New York Cosmos COO Erik Stover has made it clear his team doesn’t aspire to join Major League Soccer, and won’t ground share with the vagabond New York City FC.
He’s also made it clear he’s not very good at math or objective reality.
In a recent talk at a local high school (covered by Empire of Soccer), the Cosmos’ honcho made it clear the North American Soccer League is where his club wants to be because of its enormous upside and recent growth, but he seriously overstates that growth.
“Our league is growing,” Stover said. “Just four years ago, average attendance was 1,500. It’s now 8,000.”
That’s just an out-and-out exaggeration.
Here’s what NASL average announced attendance has actually done since the league first stood on its own after the breakaway from USL and the ramshackle USSF D2 Pro League of 2010:
NASL average announced attendance was not 1,500 in 2011 – it was 3,770. It’s been on the rise ever since, and, to their credit, the NASL has added teams in markets that have become relevant and proven they can draw a crowd, while adding stability to the second division that hasn’t been the norm in many years. They’ve done well.
But they haven’t gone from 1,500 a game to 8,000 a game. They’ve gone from 3,770 a game to 6,501 a game. It’s a 72 percent increase (through games of last weekend), not a 433% increase.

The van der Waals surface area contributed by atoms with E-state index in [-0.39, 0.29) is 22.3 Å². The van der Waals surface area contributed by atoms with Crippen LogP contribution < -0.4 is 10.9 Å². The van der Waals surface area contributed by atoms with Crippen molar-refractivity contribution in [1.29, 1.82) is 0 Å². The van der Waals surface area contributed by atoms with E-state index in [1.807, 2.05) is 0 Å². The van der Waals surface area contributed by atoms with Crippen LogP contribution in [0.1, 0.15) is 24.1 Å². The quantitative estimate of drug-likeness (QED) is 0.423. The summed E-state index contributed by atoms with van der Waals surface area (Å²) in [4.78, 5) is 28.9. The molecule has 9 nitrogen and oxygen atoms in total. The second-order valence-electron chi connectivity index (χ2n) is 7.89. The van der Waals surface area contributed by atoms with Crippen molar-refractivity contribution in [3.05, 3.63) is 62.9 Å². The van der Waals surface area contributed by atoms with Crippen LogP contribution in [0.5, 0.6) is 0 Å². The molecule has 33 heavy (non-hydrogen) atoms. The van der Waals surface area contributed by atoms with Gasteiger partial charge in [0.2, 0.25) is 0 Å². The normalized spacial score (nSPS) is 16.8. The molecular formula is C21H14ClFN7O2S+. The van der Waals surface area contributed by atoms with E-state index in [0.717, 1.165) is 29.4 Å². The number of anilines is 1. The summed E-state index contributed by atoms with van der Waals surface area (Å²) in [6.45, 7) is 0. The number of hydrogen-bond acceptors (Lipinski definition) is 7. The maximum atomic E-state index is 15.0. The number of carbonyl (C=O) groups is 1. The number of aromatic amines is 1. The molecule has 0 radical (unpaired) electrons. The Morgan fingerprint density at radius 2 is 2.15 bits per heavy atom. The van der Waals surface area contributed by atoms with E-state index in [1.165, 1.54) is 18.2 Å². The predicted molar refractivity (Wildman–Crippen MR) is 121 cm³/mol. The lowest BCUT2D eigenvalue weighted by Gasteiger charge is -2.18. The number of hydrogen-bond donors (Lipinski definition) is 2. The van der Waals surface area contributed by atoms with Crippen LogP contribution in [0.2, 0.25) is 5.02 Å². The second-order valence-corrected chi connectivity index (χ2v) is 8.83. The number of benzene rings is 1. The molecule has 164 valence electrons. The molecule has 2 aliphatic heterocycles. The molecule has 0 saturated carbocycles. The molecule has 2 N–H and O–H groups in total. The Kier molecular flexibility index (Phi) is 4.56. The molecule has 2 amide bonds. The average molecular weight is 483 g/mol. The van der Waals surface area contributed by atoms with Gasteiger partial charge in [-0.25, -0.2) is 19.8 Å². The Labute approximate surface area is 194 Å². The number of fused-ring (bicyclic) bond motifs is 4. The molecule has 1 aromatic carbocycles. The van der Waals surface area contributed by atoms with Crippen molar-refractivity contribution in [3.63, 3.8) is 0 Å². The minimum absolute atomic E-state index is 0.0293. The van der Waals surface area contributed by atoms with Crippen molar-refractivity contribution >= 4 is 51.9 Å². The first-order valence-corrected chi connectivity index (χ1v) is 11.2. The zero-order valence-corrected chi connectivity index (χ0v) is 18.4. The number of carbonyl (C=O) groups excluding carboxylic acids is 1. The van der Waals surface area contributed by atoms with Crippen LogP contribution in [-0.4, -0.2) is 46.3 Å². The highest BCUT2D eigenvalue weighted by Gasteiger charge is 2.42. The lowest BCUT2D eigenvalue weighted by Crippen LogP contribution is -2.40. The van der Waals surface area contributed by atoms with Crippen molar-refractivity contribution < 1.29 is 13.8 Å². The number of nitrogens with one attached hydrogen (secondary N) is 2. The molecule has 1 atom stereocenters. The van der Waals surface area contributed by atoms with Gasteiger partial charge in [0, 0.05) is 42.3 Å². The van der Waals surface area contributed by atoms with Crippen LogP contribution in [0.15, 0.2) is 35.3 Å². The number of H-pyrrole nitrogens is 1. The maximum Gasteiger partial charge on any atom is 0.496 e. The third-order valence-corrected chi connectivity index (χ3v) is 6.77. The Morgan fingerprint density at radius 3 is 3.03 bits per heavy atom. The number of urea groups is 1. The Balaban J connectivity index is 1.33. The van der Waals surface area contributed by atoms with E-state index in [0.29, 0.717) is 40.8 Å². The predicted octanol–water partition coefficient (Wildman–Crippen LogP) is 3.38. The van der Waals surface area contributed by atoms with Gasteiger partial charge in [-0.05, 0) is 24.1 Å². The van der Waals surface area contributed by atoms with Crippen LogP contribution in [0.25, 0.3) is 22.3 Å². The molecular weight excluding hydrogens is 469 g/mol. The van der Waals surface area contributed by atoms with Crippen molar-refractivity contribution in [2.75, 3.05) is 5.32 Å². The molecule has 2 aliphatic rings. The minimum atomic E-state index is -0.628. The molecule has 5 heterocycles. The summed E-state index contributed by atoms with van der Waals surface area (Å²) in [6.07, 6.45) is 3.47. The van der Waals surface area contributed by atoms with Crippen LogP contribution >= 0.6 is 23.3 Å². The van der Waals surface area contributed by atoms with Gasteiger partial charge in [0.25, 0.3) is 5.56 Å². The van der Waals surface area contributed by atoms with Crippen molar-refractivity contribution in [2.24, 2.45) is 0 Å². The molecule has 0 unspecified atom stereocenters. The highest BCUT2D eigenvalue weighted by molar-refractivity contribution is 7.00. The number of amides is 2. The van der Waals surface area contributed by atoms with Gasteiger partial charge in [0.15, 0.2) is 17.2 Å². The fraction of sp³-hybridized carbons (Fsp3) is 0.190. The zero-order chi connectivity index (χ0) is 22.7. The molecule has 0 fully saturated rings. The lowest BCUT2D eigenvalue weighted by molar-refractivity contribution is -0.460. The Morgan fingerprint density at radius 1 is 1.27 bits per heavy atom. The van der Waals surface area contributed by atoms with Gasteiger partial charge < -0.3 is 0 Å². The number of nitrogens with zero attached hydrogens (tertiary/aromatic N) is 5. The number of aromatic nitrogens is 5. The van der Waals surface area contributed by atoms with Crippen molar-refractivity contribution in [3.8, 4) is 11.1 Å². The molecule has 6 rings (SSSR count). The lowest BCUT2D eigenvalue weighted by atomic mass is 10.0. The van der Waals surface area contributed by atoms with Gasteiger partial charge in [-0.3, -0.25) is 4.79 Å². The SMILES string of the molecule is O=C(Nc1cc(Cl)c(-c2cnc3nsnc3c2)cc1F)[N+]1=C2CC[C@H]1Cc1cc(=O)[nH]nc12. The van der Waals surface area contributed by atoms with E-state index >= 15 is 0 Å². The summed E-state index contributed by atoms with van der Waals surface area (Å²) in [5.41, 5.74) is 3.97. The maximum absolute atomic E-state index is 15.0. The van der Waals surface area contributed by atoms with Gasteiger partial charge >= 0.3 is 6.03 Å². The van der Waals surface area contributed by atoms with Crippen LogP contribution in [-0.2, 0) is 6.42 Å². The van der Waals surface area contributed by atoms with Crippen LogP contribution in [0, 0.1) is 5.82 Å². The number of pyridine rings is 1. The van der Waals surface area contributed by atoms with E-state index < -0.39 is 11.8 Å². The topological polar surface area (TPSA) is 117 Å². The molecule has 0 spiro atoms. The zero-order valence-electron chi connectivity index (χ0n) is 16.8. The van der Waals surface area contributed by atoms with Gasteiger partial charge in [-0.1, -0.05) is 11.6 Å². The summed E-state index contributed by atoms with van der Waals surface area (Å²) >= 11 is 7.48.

Here’s what each of the 13 markets that have been part of the NASL since its inception have done in terms of average attendance, year-by-year:
NASL MARKET AVERAGE ATTENDANCE FROM 2011-2015
Every existing club is up over their inaugural season average except for San Antonio (the 35% drop is a bit overstated, as they moved into a smaller – and better – stadium in year two, but they’re still down 13% from that) and Ottawa (off 10%, but they had a big new stadium inaugural last year and have only had two home matches this year). In some cases, the growth has been tremendous, as in Minnesota, where United (nee NSC Minnesota Stars) have gone from moribund to MLS in the space of four years.
That’s something to which the Cosmos don’t aspire, because, to hear Stover tell it, “We don’t view our league as second division or minor league in any way,” he told the assembled students.
Except that it is, and in many ways, which are both quantifiable and obvious. The NASL has done well for a second-division league, but that’s what it is, and no matter how much saber-rattling they do, it’s going to remain true. The NASL has (for the most part) second-tier markets with teams full of (for the most part) second-tier players playing for (for the most part) second-tier coaches in (for the most part) second-tier stadiums in front of (for the most part) second-tier crowds and audiences on (for the most-part) second-rate media outlets. The league draws not quite a third of the attendance Major League Soccer does (MLS’ average s 20,802 as of this writing), gets far less media attention, doesn’t have an actual national television contract, and started out 15 years and several billion in investment behind MLS. When you can’t reach USSF’s Division I standards, I’m sorry, you’re not Division I. (And they weren’t even before USSF came up with those standards – the facts of the case haven’t changed.) (EDIT: Oh, and they’re apparently not actually going to be in FIFA2016, either. Oops.)